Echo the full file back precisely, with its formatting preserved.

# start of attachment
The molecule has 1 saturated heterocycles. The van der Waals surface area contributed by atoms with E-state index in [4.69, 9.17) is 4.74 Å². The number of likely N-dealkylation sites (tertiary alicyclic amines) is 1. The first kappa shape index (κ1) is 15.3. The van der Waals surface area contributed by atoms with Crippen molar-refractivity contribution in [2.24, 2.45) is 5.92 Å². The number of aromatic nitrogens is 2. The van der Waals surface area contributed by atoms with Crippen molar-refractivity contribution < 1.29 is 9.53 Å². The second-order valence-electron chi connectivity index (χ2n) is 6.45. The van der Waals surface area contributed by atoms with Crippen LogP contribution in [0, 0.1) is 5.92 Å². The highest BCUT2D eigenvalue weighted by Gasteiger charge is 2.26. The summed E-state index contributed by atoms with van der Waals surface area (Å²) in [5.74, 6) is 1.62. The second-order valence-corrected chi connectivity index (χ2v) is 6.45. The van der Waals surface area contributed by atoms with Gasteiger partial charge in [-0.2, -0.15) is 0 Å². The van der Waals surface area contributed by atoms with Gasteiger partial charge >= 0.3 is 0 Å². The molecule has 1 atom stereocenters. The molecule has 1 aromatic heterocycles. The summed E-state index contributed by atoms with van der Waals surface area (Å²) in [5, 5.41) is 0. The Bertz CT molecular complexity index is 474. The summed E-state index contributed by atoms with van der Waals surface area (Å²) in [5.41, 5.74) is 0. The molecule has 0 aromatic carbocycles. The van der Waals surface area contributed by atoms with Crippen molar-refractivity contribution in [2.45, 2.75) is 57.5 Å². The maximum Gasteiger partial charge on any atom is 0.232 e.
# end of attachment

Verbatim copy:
The molecule has 1 saturated heterocycles. The van der Waals surface area contributed by atoms with E-state index in [4.69, 9.17) is 4.74 Å². The number of likely N-dealkylation sites (tertiary alicyclic amines) is 1. The first kappa shape index (κ1) is 15.3. The van der Waals surface area contributed by atoms with Crippen molar-refractivity contribution in [2.24, 2.45) is 5.92 Å². The number of aromatic nitrogens is 2. The van der Waals surface area contributed by atoms with Crippen molar-refractivity contribution < 1.29 is 9.53 Å². The second-order valence-electron chi connectivity index (χ2n) is 6.45. The van der Waals surface area contributed by atoms with Crippen LogP contribution in [0, 0.1) is 5.92 Å². The highest BCUT2D eigenvalue weighted by Gasteiger charge is 2.26. The summed E-state index contributed by atoms with van der Waals surface area (Å²) in [5.74, 6) is 1.62. The second-order valence-corrected chi connectivity index (χ2v) is 6.45. The van der Waals surface area contributed by atoms with Gasteiger partial charge in [-0.2, -0.15) is 0 Å². The van der Waals surface area contributed by atoms with Gasteiger partial charge >= 0.3 is 0 Å². The molecule has 1 atom stereocenters. The molecule has 1 aromatic heterocycles. The summed E-state index contributed by atoms with van der Waals surface area (Å²) in [5, 5.41) is 0. The Bertz CT molecular complexity index is 474. The summed E-state index contributed by atoms with van der Waals surface area (Å²) in [5.41, 5.74) is 0. The molecule has 0 aromatic carbocycles. The van der Waals surface area contributed by atoms with Crippen molar-refractivity contribution in [2.45, 2.75) is 57.5 Å². The maximum Gasteiger partial charge on any atom is 0.232 e.